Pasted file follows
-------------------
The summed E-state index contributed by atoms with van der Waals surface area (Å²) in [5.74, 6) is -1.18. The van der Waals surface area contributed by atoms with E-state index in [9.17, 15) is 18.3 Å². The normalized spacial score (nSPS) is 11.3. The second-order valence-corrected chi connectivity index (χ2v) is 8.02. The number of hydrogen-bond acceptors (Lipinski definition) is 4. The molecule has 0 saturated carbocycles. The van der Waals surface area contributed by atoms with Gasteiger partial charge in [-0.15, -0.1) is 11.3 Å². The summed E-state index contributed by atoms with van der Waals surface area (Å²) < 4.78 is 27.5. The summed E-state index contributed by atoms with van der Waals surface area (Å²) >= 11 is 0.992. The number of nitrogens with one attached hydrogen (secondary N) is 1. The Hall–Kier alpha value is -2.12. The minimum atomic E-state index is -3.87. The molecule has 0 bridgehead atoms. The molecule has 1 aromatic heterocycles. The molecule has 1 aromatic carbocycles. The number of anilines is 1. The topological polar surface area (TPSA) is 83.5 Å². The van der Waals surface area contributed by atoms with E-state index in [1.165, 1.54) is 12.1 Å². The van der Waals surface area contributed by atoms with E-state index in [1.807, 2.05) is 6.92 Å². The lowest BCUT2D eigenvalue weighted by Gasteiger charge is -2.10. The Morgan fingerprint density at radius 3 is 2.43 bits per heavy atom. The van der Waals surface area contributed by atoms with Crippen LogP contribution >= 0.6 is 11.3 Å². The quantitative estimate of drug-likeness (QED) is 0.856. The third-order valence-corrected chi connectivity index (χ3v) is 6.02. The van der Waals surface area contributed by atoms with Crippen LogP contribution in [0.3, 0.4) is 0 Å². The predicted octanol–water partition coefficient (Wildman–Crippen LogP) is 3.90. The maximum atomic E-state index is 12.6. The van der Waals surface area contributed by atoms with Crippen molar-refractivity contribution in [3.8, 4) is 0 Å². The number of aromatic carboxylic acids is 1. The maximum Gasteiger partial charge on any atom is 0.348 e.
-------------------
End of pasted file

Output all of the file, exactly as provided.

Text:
The summed E-state index contributed by atoms with van der Waals surface area (Å²) in [5.74, 6) is -1.18. The van der Waals surface area contributed by atoms with E-state index in [9.17, 15) is 18.3 Å². The normalized spacial score (nSPS) is 11.3. The second-order valence-corrected chi connectivity index (χ2v) is 8.02. The number of hydrogen-bond acceptors (Lipinski definition) is 4. The molecule has 0 saturated carbocycles. The van der Waals surface area contributed by atoms with Gasteiger partial charge in [-0.15, -0.1) is 11.3 Å². The summed E-state index contributed by atoms with van der Waals surface area (Å²) < 4.78 is 27.5. The summed E-state index contributed by atoms with van der Waals surface area (Å²) >= 11 is 0.992. The number of nitrogens with one attached hydrogen (secondary N) is 1. The Hall–Kier alpha value is -2.12. The minimum atomic E-state index is -3.87. The molecule has 0 bridgehead atoms. The molecule has 1 aromatic heterocycles. The molecule has 1 aromatic carbocycles. The number of anilines is 1. The topological polar surface area (TPSA) is 83.5 Å². The van der Waals surface area contributed by atoms with E-state index in [1.165, 1.54) is 12.1 Å². The van der Waals surface area contributed by atoms with E-state index in [1.807, 2.05) is 6.92 Å². The lowest BCUT2D eigenvalue weighted by Gasteiger charge is -2.10. The Morgan fingerprint density at radius 3 is 2.43 bits per heavy atom. The van der Waals surface area contributed by atoms with Crippen LogP contribution >= 0.6 is 11.3 Å². The quantitative estimate of drug-likeness (QED) is 0.856. The third-order valence-corrected chi connectivity index (χ3v) is 6.02. The van der Waals surface area contributed by atoms with Crippen LogP contribution in [0.3, 0.4) is 0 Å². The predicted octanol–water partition coefficient (Wildman–Crippen LogP) is 3.90. The maximum atomic E-state index is 12.6. The van der Waals surface area contributed by atoms with Crippen molar-refractivity contribution in [3.8, 4) is 0 Å². The number of aromatic carboxylic acids is 1. The maximum Gasteiger partial charge on any atom is 0.348 e.